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Exotic dancer files suit over payment system

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Are exotic dancers classified as employees or independent contractors?

That question has been debated in several West Virginia federal lawsuits, and a recent lawsuit filed in Berkeley County Circuit Court could once again bring up that question.

Man Le Garrett, Krystal McLaughlin and Jane Roe filed the most recent state court lawsuit against TNA Enterprises LLC doing business as Paradise City 2 and managing member Warren Dellinger, alleging they received less than minimum wage and had to pay various fees just to work there.

The dancers filed the suit under the Fair Labor Standards Act and the West Virginia Wage Payment and Collection Act.

In their suit, dancers alleged they were required to pay out of personal tips $35 for each private dance, $30 for each 30-minute Champagne Room dance, $10 for each night shift worked, $10 for each 5-minute private dance, $25 for each 15-minute private dance, a $15 penalty if they arrived late for work and a $100 penalty if they did not come to work without calling in advance.

They said as a result of this fee system, they did not keep all of their tips and made less than minimum wage.

Dancers in the lawsuit are seeking class action certification.

There are four other similar West Virginia cases filed by the same attorneys — Martinsburg attorney Garry Geffert and Maryland attorney Gregg C. Greenberg.

The oldest suit was filed in 2011 by Arielle Jordan, or "Queen" and Patrice Ruffin, or "Karma" against Entertainment of the Eastern Panhandle doing business as The Legz Club and Troy W. Erickson.

The exotic dancers had similar allegations, seeking to recover damages under the Fair Labor Standards Act of 1938 and the West Virginia Wage Payment and Collection Act.

This suit listed a similar situation where fees were required out of personal tips for things such as private dances, Champagne Room sessions and "shower shows." Their suit also said dancers were required to pay a fee from personal tips to the bartender and disc jockey.

However, in the response to the suit, the club denied the dancers were employees within the meaning of the Fair Labor Standards Act and the state's Wage Payment and Collection Act.

Instead, the club argued they were independent contractors; so, they would not be entitled to receive minimum wage.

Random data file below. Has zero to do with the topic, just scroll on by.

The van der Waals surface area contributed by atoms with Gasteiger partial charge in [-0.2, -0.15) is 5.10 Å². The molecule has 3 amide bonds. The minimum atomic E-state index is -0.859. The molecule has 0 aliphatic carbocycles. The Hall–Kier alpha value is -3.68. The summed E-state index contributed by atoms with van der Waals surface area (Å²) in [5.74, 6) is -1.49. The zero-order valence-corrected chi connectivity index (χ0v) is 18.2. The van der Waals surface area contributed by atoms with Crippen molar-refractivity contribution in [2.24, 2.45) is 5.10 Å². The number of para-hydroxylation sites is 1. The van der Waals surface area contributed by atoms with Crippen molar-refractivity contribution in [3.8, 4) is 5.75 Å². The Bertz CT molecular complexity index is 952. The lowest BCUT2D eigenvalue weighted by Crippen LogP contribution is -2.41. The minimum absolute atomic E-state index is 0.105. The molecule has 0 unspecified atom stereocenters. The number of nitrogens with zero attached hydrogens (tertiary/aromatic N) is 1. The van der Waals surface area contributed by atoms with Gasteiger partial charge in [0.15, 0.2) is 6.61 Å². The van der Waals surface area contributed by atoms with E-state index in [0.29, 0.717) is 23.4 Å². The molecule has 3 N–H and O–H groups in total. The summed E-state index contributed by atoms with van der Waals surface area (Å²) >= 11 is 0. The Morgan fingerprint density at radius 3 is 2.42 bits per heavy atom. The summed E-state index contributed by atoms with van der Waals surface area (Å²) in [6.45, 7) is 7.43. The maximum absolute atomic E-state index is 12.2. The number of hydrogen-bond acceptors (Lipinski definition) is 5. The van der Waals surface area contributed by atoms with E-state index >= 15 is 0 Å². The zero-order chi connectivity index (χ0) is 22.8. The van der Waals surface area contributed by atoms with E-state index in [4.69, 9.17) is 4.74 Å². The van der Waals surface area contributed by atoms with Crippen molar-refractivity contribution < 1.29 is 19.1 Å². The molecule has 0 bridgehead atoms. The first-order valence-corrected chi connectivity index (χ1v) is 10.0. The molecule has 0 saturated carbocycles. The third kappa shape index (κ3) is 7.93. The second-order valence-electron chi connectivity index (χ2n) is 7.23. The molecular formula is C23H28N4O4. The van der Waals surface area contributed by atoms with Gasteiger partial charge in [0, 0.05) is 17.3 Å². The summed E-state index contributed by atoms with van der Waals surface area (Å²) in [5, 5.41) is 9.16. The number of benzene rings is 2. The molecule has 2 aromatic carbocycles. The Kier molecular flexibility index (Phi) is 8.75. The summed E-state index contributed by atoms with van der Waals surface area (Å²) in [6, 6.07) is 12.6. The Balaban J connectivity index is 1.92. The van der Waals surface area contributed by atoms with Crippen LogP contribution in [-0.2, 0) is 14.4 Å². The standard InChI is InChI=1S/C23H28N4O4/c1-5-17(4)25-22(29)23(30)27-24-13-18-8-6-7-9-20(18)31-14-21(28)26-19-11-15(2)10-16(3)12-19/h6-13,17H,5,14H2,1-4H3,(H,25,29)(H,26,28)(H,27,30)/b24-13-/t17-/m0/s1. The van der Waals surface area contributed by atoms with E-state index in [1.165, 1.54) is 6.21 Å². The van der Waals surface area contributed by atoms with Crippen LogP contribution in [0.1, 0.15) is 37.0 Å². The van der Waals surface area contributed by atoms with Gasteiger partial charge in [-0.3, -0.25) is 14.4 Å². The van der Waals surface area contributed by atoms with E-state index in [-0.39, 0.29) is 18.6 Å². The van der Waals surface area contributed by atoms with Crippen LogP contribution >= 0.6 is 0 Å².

The answer also noted that the "entertainers" paid fees to obtain access to venues to present their erotic dance performances. They also paid for the use of the dressing facilities, music by live disc jockeys and other amenities such as rooms for the private dances and champagne for the Champagne Room dances.

The answer also argued entertainers could charge patrons at any rate providing it was above the minimum rate.

The minimum rates were listed as a tableside dance is $30, the entertainer agrees to pay $10 to the club; minimum fee for shower dance is $100, entertainer pays $30 to club; minimum fee for champagne dance is $150, entertainer agrees to pay $75 to club, which reimburses club for bottle of champagne provided to patron during the dance,

They also said dancers expressed no intention to be subject to rights of either act.

Attorneys said this case has reached a tentative settlement, which the court still must approve.

Another case was filed in January 2012 by Tammy M. Blake, or "Brooke," against the Berkeley County club Taboo Gentlemen's Club LLC and Casey McGee.

Once again, the allegations focused on paying fees out of personal tips for private dances and other services. She also alleged she was subjected to penalties should she not show up to work and call in advance.

Taboo presented the argument that dancers were not employees but independent contractors and entered into agreements that established that business relationship.

The last two separate federal lawsuits were similar. They were filed by Leann Nesselrodte against Divas and Underground Casino and Lounge LLC, where Nesselrodte said she also was paid less than minimum wage because of the fee system.

The last three cases have settled and both attorneys noted the terms of these settlements are confidential.

But it's not just West Virginia with these types of lawsuits.

"It seems to be an industry problem," Greenberg said. "The problem is clubs are charging employees to come to work. It's devastating when you think about it … you pay for the privilege of coming to work."

Greenberg argued dancers are not independent contractors and should therefore be paid minimum wage. Greenberg asserts that sometimes, dancers are receiving negative money per hour.

"I've handled 30 independent cases in Maryland and West Virginia. … It's popping up all over the country and it has been for the past decade," Greenberg said. "I have no idea what the motivation is. … Just because you call them independent contractors doesn't mean they are. … Overwhelmingly, exotic dancers are found to be employees and the obligation is to be paid minimum wage."